I think it did help me firm up the things I dislike about texting, and with some agreed about norms I think they can be mitigated. Wrote about it here: Why cal... (read more)

I don't remember at this point what digital minimalism advocates, but I advocate doing cost-benefit analyses, which are naturally sensitive to the specifics of your situation. The question may become: How can I draw most of the benefits of texting, without checking my phone 40 times a day?  And I think this question has meaningful answers, from batching responses eg thrice daily, to dedicated synchronous texting periods (like text-based phone calls!).

Actually, I want to walk back on this a bit. I was on a plane since this comment and the ten hours of no wifi was really nice and really unique and really focused, and I had absolutely no reason to check my phone because there was absolutely zero chance of their being a notification... I realised that I appreciated digital minimalism at the time because I had just come out of having no wifi forced apon me for a week and finding it really nice and really wanting to maintain it. I think I've just forgotten how nice it actually is

7Tom Lieberum1y
I want to second your first point. Texting frequently with significant others lets me feel be part of their life and vice versa which a weekly call does not accomplish, partly because it is weekly and partly because I am pretty averse to calls.  In one relationship I had, this led to significant misery on my part because my partner was pretty strict on their phone usage, batching messages for the mornings and evenings. For my current primary relationship, I'm convinced that the frequent texting is what kept it alive while being long-distance.  To reconcile the two viewpoints, I think it is still true that superficial relationships via social media likes or retweets are not worth that much if they are all there is to the relationship. But direct text messages are a significant improvement on that.  Re your blog post: Maybe that's me being introverted but there are probably significant differences in whether people feel comfortable/like texting or calling. For me, the instantaneousness of calling makes it much more stressful, and I do have a problem with people generalizing either way that one way to interact over distances is superior in general. I do cede the point that calling is of course much higher bandwidth, but it also requires more time commitment and coordination.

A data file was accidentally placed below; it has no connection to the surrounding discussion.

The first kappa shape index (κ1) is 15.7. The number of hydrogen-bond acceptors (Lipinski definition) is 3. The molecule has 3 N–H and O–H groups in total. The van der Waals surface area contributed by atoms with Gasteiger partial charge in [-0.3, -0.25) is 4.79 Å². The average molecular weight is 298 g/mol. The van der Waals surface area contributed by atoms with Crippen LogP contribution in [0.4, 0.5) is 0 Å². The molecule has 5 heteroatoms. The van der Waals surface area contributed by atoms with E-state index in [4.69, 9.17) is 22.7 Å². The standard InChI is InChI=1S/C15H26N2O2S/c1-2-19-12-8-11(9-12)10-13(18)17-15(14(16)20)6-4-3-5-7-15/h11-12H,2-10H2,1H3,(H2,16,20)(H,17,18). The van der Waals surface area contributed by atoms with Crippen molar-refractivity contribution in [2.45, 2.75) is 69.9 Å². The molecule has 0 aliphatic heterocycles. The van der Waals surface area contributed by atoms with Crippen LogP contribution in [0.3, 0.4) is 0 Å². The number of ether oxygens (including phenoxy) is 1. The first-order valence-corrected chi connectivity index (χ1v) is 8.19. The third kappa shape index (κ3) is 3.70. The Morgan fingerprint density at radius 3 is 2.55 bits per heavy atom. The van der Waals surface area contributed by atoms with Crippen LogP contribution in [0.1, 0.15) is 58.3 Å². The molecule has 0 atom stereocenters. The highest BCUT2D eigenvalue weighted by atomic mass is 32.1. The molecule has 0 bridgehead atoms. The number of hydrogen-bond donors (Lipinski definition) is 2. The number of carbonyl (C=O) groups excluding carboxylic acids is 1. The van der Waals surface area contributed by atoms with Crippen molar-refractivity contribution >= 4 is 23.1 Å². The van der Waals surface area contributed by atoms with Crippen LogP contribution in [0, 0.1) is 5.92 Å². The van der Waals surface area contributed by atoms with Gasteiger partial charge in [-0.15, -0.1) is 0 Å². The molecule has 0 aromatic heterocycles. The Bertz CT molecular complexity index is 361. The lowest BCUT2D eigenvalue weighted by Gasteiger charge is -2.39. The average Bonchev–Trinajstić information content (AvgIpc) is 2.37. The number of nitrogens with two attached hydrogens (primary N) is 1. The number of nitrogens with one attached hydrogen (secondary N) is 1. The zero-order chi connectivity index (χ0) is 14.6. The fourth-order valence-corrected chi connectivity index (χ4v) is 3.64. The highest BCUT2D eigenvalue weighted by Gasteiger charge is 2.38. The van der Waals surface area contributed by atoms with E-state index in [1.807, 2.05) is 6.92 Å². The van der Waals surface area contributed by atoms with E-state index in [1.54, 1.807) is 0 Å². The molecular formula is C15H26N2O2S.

Holy crap, that was the best fanfiction I've ever read. That was insanely entertaining.

Liron Shapira's may also count? Which involves the same content as The Lean Startup

@paulg would agree: [] []  For startups, the product must be as minimal and as quickly iterating as possible. For grown companies, the requirements might be different. Minimum Lovable Product [ ] or something like that.
The link is broken (points back the OP, should be [] ).

Thank you for the recommendations!


For something like Keysmith (automating series of tasks) for windows, I use AutoHotkey. It's free and super easy and powerful and has a very good Tutorial Page

Counterpoint: I've bounced off of AutoHotkey multiple times so far and would therefore not describe its docs as good. Or rather, I always install it to solve a moderately difficult problem, then get stumped because the tool has way too many functionalities with weird edge cases. AutoHotkey might work fine if one first installs it and gets used to it, and only then encounters that moderately difficult problem; but my experience with it has always been disappointing.

Ah, totally, thank you for the tip and how to generate it myself. 

Thank you very much for making this. It didn't work for me on google play books before converting to mobi and back to epub using calibre. This is that version: also seems really cool, as it auto uploads whatever you put into a dropbox folder. It's $4 a month. 

I used Anki for 3ish years and SuperMemo for the last year, and have to say I've liked SuperMemo exponentially more because of it's incremental reading feature, where you put hundreds of sources to learn from (like lesswrong posts) into it, and go over them over time and can rank them by priority. Is far less of a pain to learn from things then making cards one by one.

There is an Anki add-on [] that basically provides the same functionality with a pretty impressive feature set. Personally I found it a bit clunky to use and stopped, so I might look into SuperMemo.
1Space L Clottey1y [] also seems really cool, as it auto uploads whatever you put into a dropbox folder. It's $4 a month.